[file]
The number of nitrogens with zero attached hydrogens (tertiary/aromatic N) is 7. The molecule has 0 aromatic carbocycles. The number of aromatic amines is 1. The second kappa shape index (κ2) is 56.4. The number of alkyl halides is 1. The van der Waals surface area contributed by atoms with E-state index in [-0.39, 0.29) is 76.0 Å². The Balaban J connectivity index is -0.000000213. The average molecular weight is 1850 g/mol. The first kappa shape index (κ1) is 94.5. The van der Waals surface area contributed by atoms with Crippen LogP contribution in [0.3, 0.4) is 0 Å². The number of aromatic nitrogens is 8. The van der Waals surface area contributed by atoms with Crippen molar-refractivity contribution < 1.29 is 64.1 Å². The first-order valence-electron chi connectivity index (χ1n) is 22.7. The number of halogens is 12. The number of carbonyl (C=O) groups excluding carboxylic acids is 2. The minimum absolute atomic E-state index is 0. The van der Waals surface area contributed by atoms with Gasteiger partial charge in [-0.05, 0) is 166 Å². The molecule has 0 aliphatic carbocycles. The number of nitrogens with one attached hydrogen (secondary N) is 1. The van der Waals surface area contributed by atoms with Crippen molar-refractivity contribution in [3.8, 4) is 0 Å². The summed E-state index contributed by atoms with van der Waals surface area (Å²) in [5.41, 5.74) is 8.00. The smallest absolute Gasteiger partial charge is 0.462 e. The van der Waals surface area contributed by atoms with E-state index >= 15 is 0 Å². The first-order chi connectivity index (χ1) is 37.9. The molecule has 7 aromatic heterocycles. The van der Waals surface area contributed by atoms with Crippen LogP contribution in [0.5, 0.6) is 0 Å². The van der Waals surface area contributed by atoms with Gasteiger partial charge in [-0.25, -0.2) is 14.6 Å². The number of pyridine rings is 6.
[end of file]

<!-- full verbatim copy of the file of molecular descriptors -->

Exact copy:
The number of nitrogens with zero attached hydrogens (tertiary/aromatic N) is 7. The molecule has 0 aromatic carbocycles. The number of aromatic amines is 1. The second kappa shape index (κ2) is 56.4. The number of alkyl halides is 1. The van der Waals surface area contributed by atoms with E-state index in [-0.39, 0.29) is 76.0 Å². The Balaban J connectivity index is -0.000000213. The average molecular weight is 1850 g/mol. The first kappa shape index (κ1) is 94.5. The van der Waals surface area contributed by atoms with Crippen LogP contribution in [0.3, 0.4) is 0 Å². The number of aromatic nitrogens is 8. The van der Waals surface area contributed by atoms with Crippen molar-refractivity contribution < 1.29 is 64.1 Å². The first-order valence-electron chi connectivity index (χ1n) is 22.7. The number of halogens is 12. The number of carbonyl (C=O) groups excluding carboxylic acids is 2. The minimum absolute atomic E-state index is 0. The van der Waals surface area contributed by atoms with Gasteiger partial charge in [-0.05, 0) is 166 Å². The molecule has 0 aliphatic carbocycles. The number of nitrogens with one attached hydrogen (secondary N) is 1. The van der Waals surface area contributed by atoms with Crippen molar-refractivity contribution in [3.8, 4) is 0 Å². The summed E-state index contributed by atoms with van der Waals surface area (Å²) in [5.41, 5.74) is 8.00. The smallest absolute Gasteiger partial charge is 0.462 e. The van der Waals surface area contributed by atoms with E-state index >= 15 is 0 Å². The first-order chi connectivity index (χ1) is 37.9. The molecule has 7 aromatic heterocycles. The van der Waals surface area contributed by atoms with Crippen LogP contribution in [0.5, 0.6) is 0 Å². The van der Waals surface area contributed by atoms with Gasteiger partial charge in [-0.25, -0.2) is 14.6 Å². The number of pyridine rings is 6.